The Great Jhana Debate

Discussion of Samatha bhavana and Jhana bhavana.

Re: Tha jhana debate

Postby Sylvester » Fri Jul 02, 2010 3:10 pm

On MN 43 and AN 9.37

You suggest that –

Moreover, M i 293 and A iv 426 both explicitly state that it is only when abiding in the fully purified formless attainments that the mind is isolated from the five sense faculties and doesn’t attend to any apperceptions of the five sensory spheres.”

With regard to the formless attainments, since MN 43 states that it is with the attainment of the fully purified formless apperception attainments that the mind is isolated from the five sense faculties ... we can deduce from this that with entrance into the formless attainments bodily equanimity (kāya upekkhā) is no longer experienced, and what remains is mental equanimity (cetasika upekkhā).”

I do not think the Mahavedalla Sutta says that.

It simply says that “with the purified mental-consciousness isolated from the five faculties the sphere of infinite space can be known as ‘infinite space.” Logically, this works out to “If Infinite Space is attained, then the consciousness is isolated from the 5 faculties.”

But for your phrasing to work, the typical “If A, then B” proposition would have to be re-expressed as “If not-A, then not-B”. I think this is called the fallacy of denying the antecedent.

You might argue that the logical structure of MN 43 works out to “If the consciousness is isolated from the 5 faculties, then Infinite Space is attained”, and apply modus tollens to prove that no Arupa implies no isolation from the 5 faculties, but the premise itself would be proven false by the handicapped who cannot attain the Arupa states.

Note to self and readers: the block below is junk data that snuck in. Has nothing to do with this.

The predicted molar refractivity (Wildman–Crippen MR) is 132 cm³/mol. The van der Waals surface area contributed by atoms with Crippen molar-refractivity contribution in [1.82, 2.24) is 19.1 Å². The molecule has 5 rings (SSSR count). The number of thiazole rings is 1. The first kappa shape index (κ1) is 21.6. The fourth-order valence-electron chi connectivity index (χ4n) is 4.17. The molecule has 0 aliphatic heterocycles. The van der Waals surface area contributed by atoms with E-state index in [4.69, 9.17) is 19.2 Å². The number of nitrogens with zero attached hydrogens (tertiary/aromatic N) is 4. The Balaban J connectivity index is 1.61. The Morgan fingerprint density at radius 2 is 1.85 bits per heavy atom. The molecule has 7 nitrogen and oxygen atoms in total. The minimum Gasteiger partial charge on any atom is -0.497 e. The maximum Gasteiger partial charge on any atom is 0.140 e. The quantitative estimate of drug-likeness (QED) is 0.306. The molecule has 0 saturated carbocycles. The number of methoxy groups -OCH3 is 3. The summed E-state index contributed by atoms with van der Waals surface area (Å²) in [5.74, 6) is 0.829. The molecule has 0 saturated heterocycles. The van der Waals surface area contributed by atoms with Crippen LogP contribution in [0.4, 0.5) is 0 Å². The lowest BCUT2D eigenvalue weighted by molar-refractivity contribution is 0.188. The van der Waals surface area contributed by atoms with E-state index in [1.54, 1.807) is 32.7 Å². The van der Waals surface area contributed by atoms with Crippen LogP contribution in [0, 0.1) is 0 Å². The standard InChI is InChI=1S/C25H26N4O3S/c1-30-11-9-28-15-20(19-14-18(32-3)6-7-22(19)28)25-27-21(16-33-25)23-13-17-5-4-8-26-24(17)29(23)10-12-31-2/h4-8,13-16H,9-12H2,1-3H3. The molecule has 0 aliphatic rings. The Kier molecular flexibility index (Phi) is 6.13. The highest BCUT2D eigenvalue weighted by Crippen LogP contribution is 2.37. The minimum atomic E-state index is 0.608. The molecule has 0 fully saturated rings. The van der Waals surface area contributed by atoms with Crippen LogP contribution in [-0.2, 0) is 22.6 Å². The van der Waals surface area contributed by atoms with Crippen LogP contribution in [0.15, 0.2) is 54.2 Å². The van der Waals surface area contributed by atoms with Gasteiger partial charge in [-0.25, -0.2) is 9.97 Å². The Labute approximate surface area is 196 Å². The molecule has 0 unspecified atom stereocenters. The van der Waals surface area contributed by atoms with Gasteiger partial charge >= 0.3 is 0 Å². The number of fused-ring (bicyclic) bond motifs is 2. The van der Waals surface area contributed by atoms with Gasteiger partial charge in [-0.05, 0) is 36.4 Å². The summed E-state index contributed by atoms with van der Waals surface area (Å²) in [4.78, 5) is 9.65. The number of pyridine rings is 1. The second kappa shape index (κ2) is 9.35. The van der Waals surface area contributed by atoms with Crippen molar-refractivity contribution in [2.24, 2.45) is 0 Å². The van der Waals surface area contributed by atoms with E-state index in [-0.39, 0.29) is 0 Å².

I’m afraid I can’t agree with your reading of AN 9.37. While Ven Ananda cites the 3 Arupa Attainment as examples of the phenomena “where the eye will be, and forms, and yet one will not be sensitive to that dimension”, there is nothing in there to suggest that these 3 Attainments exhaust the field of the general proposition made by Ven Ananda regarding insensitivity to “that” dimension. The first paragraph was a general axiom, followed by 3 examples but no suggestion that the 3 were exhaustive.
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Re: Tha jhana debate

Postby Sylvester » Fri Jul 02, 2010 3:16 pm

About the Uppapatika Sutta’s schema

Thanks for sharing your reading of the Uppapatika Sutta.

But I cannot help but wonder why we need to insist on reading “kayika” in the pleasure, pain and equanimity faculties as “bodily” (as in the physical body). As I suggested earlier, the Salayatanavibangha Sutta, MN 137 has given very clear examples of mental kayika feelings, which represent the first dart of the Salla Sutta. This allows us to read the pleasure, pain and bodily equanimity faculties as being the first dart, while the joy, displeasure and cetasika equanimity faculty as the 2nd dart.

If this is a reasonable reading, then the implications are (borrowing from your summary)–

1. 1st jhāna: